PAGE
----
In the field, in Kenema Blog
Diamonds were discovered here in 1931, but the town was already doing well enough before that, having reasonably developed logging and carpentry industries, which were the reasons the Sierra Leone train line ran from Kenema to Freetown, until it was discontinued in the early 1970s.
Due to the city's economic activity, it's no surprise it has the country's second largest Lebanese population.
The city is about 300km from Freetown, but the main road from city to city is in an exceptionally good state. Apparently built by the Chinese in little spurts over the last few years, I'm wondering if the road will also be kept up to par. Also because traffic was minimal, which allowed us to race from door to door in five hours. And that was including the first hour or so, where we took Spur Road to avoid traffic on the main road out of town. Though a quiet road, it is also in horrible shape.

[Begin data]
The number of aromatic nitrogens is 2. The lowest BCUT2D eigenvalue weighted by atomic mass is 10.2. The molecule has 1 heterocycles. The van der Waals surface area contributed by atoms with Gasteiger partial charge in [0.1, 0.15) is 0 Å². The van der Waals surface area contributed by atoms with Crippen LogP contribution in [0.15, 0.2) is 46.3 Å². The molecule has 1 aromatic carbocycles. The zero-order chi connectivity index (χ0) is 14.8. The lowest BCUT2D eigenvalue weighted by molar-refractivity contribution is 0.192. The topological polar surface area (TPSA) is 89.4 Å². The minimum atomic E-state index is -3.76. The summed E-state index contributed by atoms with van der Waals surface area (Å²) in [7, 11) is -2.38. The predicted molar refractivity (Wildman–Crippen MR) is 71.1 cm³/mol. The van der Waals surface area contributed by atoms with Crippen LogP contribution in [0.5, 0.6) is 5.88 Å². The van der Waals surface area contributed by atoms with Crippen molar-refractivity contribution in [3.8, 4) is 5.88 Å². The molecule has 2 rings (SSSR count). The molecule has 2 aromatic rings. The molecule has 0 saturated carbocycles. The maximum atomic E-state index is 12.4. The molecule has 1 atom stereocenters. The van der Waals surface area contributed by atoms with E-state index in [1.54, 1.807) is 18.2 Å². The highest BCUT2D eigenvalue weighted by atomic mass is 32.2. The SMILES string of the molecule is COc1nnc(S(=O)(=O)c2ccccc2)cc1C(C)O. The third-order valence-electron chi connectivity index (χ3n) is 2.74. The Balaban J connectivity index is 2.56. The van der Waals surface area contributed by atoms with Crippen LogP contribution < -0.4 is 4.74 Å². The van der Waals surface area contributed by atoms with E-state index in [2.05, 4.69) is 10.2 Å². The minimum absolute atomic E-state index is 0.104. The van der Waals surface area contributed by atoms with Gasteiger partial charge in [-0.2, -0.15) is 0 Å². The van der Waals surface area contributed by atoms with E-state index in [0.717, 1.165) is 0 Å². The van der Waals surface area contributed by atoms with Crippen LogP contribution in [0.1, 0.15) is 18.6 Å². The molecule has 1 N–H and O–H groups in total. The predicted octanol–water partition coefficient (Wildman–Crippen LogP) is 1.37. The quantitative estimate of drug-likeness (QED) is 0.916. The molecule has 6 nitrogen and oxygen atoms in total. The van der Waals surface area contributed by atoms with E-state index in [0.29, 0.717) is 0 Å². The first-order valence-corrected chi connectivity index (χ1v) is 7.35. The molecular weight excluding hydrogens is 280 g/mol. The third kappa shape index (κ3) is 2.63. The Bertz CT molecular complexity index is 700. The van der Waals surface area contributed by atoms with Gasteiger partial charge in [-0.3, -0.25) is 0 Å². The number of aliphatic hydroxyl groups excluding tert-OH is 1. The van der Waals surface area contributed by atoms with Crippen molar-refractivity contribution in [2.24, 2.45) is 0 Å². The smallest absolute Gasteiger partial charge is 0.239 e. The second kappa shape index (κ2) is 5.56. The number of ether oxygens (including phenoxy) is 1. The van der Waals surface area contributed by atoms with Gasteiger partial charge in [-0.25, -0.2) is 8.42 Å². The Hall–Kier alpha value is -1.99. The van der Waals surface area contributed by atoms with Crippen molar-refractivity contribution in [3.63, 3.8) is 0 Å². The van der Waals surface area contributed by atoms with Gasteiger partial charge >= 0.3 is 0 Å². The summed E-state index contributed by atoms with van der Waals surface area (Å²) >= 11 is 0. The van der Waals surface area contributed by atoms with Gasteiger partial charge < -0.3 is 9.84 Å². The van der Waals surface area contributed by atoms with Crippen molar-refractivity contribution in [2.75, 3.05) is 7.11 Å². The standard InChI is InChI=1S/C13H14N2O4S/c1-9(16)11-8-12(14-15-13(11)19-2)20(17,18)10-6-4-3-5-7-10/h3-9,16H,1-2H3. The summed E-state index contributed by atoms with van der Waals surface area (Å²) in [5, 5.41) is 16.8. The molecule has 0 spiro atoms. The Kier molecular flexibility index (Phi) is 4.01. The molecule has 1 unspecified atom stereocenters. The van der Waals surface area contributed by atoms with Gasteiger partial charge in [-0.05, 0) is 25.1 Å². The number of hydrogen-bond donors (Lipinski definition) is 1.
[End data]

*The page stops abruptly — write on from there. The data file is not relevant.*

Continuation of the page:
To keep things interesting, the city, like Bo, is in the middle of an area where Lassa fever is endemic. Lassa fever, a highly contagious tropical hemorragic fever, infects about half a million people yearly and results in some 5000 deaths annually. Kenema hospital admits some 500 cases yearly.
Just the week before we arrived in Kenema, a German girl had quite suddenly died, possibly of Lassa fever, though only malaria was diagnosed.
There's very, very little to see in town. A few feeble monuments commemorate war dead and important sons of the city. A clock tower, built by Pakistani UN soldiers a few years back is the best the town has to offer. And it's locked.